Second annual bike festival celebrates Winnipeg’s cycling community

Workshops, a bike swap and Winnipeg’s first-ever cycle-powered concert planned for event

  • Local musician Mike Petkau (right) will perform Winnipeg’s first-ever cycle-powered concert at Bikefest 2010, an event organized by Jared Falk (left). – Matt Schellenberg

All things cycling for all ages will roll into The Forks Sunday, July 18 for the second annual Bikefest.

Organized by Mountain Equipment Co-op (MEC), this free festival will feature a bike swap, bicycle maintenance and fitting workshops, “Yoga for the Cyclist” sessions by Moksha Yoga, and cycle commuting tips from local advocacy groups.

Work is also underway to build a generator from a combination of old stationary bikes and automotive parts to host Winnipeg’s first-ever cycle-powered concert featuring Mike Petkau, artistic director of the West End Cultural Centre and frontman for local rock band Les Jupes.

The concert, pending generator completion, will take place at 3 p.m. under the Forks Plaza canopy.

“This is a great idea that captures the imagination and possibility of what musicians and environmentalists can do together,” Petkau said by e-mail.

Art City will welcome everyone to decorate their bikes with homemade vinyl stickers, plastic flowers and art cards attached to spokes with clothespins. Kids of Mud will be providing information about their off-road learn-to-ride and learn-to-race youth programs.

There are really two purposes for Bikefest. One is to gather the community and celebrate all things cycling; the other is to inspire cyclists at every level.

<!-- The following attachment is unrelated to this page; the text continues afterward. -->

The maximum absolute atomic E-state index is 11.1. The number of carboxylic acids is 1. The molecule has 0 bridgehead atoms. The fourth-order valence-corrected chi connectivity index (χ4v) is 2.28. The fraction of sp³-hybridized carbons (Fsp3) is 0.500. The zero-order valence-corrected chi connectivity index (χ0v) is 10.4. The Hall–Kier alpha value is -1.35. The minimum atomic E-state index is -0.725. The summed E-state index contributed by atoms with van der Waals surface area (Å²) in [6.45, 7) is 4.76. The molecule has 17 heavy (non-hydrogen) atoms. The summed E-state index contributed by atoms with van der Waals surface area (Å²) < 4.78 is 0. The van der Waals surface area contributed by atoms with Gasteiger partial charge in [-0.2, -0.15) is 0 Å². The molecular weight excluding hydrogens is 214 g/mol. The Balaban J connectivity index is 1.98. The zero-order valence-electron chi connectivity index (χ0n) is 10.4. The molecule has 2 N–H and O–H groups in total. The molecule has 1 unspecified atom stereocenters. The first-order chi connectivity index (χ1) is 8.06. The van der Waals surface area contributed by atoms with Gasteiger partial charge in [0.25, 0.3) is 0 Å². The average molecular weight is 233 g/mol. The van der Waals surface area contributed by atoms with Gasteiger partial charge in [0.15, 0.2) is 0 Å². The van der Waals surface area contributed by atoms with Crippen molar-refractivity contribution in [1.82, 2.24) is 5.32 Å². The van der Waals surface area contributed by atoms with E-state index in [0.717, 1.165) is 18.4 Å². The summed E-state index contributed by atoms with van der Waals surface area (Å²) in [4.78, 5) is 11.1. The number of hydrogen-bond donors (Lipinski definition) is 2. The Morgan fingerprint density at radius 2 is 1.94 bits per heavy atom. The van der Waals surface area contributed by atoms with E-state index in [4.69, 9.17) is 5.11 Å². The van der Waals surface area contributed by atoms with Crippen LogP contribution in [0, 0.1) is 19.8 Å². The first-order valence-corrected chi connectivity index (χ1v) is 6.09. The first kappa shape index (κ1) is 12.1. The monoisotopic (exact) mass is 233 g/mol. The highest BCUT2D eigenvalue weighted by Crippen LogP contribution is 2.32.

Jared Falk, Bikefest co-ordinator

Local riders will also be displaying their bicycle handling skills throughout the day by trial riding over obstacles and performing freestyle or flatland stunts in BMX style. There may even be an opportunity for fest-goers to try out a unicycle.

“There are really two purposes for Bikefest,” said Jared Falk, the event’s co-ordinator. “One is to gather the community and celebrate all things cycling; the other is to inspire cyclists at every level.” 

Organizations like Bike to the Future will provide information about routes, resources and updates on cycling route infrastructure improvements.

“Cycling is a realistic alternative for more and more Winnipegers,” said Rob Cosco of Bike to the Future.

The number of cyclists on the road has gone up with the increase in gas prices, the popularity of healthy lifestyles and the desire to find green alternatives, both Cosco and Falk noted. With the expansion of Winnipeg’s alternative transportation program and more bike lanes being set aside, cycle commuting will become safer and more convenient for those interested in trying it out.

The bike swap will help cyclists buy or sell a used bike or bike parts that they can’t find anywhere else.  Meeting the seller face-to-face gives fest-goers a chance to ask questions and try out the bike or parts first hand. There is no charge to sell at the bike swap.

Those interested in taking part must first reserve a spot or table to display their products by calling MEC at 943-4202 or e-mailing Jared Falk at All sales are private sales and have no relation to MEC.

“There will be a wide variety of people at Bikefest, everyone from the experienced cyclist to the person who hasn’t touched a bike in five years,” said Falk.  “Perhaps this event will inspire them to ride that extra 10 kilometres on their next ride or bring out that old, neglected bike and head out to the park for a ride.”

Bikefest 2010 happens Sunday, July 18 from 11 a.m. to 4 p.m at The Forks.

Published in Volume 64, Number 27 of The Uniter (June 30, 2010)

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